Riverton, Wy – The FBI and Bureau of Indian Affairs police are investigating the deaths of three people whose bodies were found at a housing complex on the Wind River Indian Reservation. The Northern Arapaho Tribe public relations department says the people died Wednesday morning in a residence at the Beaver Creek Housing Development, a few miles south of the central Wyoming town of Riverton. Jonathan Barela, assistant director of public relations for the tribe, says no information has been released on the cause of death,
Cheyenne, Wy – An investigation by the Wyoming Department of Family Services has concluded that juveniles weren't adequately supervised when a boy allegedly was sexually assaulted at a Casper juvenile jail a few months ago. The department also found that staff and administrators at the Regional Juvenile Detention Center didn't report the alleged assault to the state as required. The Associated Press obtained the report outlining the department's conclusions after filing an open records request with the department.
Cokeville, Wy – A Game and Fish Department Wildlife Biologist says he is alarmed by the large number of Mule Deer deaths in the Wyoming range this winter and the early spring. Gary Fralick says most occurred in Central Uinta County and near Cokeville. Fralick says the die off was enough that it will be difficult for the population to bounce back quickly. He adds that forage losses will not help the animals rebound.
Rock Springs, Wy – After struggling to find housing for new employees several housing developments have been built throughout Southwest, Wyoming. The area received a state grant and they found a developer who conceived clustering houses together. They are a mix of homes both for-sale and for-rent. At first the challenge was to get local residents agree to the developments and that was done with an ad campaign. Sweetwater Economic Development Association Director Pat Robbins says that finding builders was a tougher challenge.
Cheyenne, Wy – Tourist numbers are expected to be high this summer, but restaurants and hotels across Wyoming may still struggle to make a profit. The Wyoming Lodging and Restaurant Association's Lynn Birleffi says the state's worker shortage makes it particularly hard to hire seasonal workers. Add to that higher utility costs for hotels and higher food costs and Birleffi says the hospitality industry is struggling. Birleffi says tourists probably won't see much change. But she says some businesses may be in the red by the end of the summer.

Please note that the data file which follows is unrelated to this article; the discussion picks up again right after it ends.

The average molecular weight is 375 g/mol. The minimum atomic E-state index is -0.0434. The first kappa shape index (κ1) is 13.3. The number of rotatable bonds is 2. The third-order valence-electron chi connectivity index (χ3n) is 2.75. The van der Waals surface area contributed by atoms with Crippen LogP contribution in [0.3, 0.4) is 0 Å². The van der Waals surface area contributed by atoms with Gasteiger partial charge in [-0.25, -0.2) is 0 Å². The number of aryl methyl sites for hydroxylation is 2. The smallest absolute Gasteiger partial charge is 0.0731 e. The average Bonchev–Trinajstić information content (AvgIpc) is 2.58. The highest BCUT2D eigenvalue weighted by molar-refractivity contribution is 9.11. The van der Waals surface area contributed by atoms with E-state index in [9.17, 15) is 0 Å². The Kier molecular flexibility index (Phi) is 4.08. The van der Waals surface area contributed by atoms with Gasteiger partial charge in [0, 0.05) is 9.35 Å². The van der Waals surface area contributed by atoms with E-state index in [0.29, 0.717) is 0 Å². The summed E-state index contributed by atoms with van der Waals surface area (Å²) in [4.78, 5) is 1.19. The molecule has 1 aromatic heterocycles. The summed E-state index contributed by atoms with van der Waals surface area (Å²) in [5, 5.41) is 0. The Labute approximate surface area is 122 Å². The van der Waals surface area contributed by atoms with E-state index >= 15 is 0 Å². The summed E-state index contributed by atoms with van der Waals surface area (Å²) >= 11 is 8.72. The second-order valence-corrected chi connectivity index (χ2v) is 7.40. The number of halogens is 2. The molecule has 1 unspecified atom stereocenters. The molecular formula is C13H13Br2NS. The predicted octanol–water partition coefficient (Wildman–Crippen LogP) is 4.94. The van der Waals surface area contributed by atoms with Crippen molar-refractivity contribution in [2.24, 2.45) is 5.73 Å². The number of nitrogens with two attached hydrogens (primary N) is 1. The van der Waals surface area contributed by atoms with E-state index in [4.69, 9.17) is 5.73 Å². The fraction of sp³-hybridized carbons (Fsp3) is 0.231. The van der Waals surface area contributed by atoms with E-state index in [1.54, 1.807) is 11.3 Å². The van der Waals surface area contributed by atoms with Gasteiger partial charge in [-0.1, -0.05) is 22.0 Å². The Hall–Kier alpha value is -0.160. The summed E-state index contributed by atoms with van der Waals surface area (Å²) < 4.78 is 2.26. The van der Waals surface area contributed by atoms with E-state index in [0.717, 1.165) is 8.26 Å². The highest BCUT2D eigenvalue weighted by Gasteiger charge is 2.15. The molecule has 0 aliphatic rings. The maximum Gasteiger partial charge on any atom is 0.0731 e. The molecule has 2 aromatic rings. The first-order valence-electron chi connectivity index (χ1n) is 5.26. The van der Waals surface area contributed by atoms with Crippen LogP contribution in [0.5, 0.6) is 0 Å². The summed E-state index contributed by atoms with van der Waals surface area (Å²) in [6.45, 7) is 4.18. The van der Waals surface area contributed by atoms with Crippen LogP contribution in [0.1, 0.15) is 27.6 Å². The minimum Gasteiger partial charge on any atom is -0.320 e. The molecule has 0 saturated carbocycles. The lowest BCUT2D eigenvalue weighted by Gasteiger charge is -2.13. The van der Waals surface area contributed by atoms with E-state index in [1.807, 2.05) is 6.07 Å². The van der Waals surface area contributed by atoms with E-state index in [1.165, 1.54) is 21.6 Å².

Washington D-C – In separate speeches on the Senate floor, Wyoming Senators John Barrasso and Mike Enzi spoke out against Lieberman-Warner global climate change bill. Enzi says the bill would require too many costs of companies that would in turn drive up consumer costs. Senator John Barrasso says it would hurt Wyoming families and likely cost the state several energy jobs. Enzi says the solution to using global warming needs to involve innovation and technology.
Jackson, Wy – Five conservation groups say they have filed a lawsuit to stop the federal government from feeding elk on Wyoming's National Elk Refuge. The groups say that by feeding an estimated 7,500 elk every winter, the U.S. Fish and Wildlife Service has turned the refuge into a breeding ground for diseases that can harm both wildlife and livestock. Jeff Welsch with the Greater Yellowstone Coalition said a lawsuit demanding a stop to the feeding was filed Tuesday in U.S. District Court in Washington D.C.
Cody, Wy – A group of state and federal officials has agreed to recommend that the National Park Service keep Sylvan Pass open during the winter to provide an entry into Yellowstone National Park. The regional director of the National Park Service issued a decision late last year that the federal agency would stop winter maintenance of the pass. The pass leads to the east entrance of Yellowstone National Park and rises to an elevation of 8,530 feet. The Park Service had proposed closing the pass in the winter to
Wyoming – In just a few months, the world's best athletes will descend on Beijing for the 2008 summer Olympics. Some of those athletes are still pushing the limits of their physical endurance to qualify for the U-S team. That includes a few young swimmers from the University of Wyoming. Peter O'Dowd has the story.
Wyoming – South African sprinter Oscar Pistorius won a significant victory in court this month, and a University of Wyoming professor helped. UW assistant professor of biomechanics Matt Bundle was on the team of scientists that made the case that his prosthetic legs do not give him an unfair advantage. An Elsa Partan interview.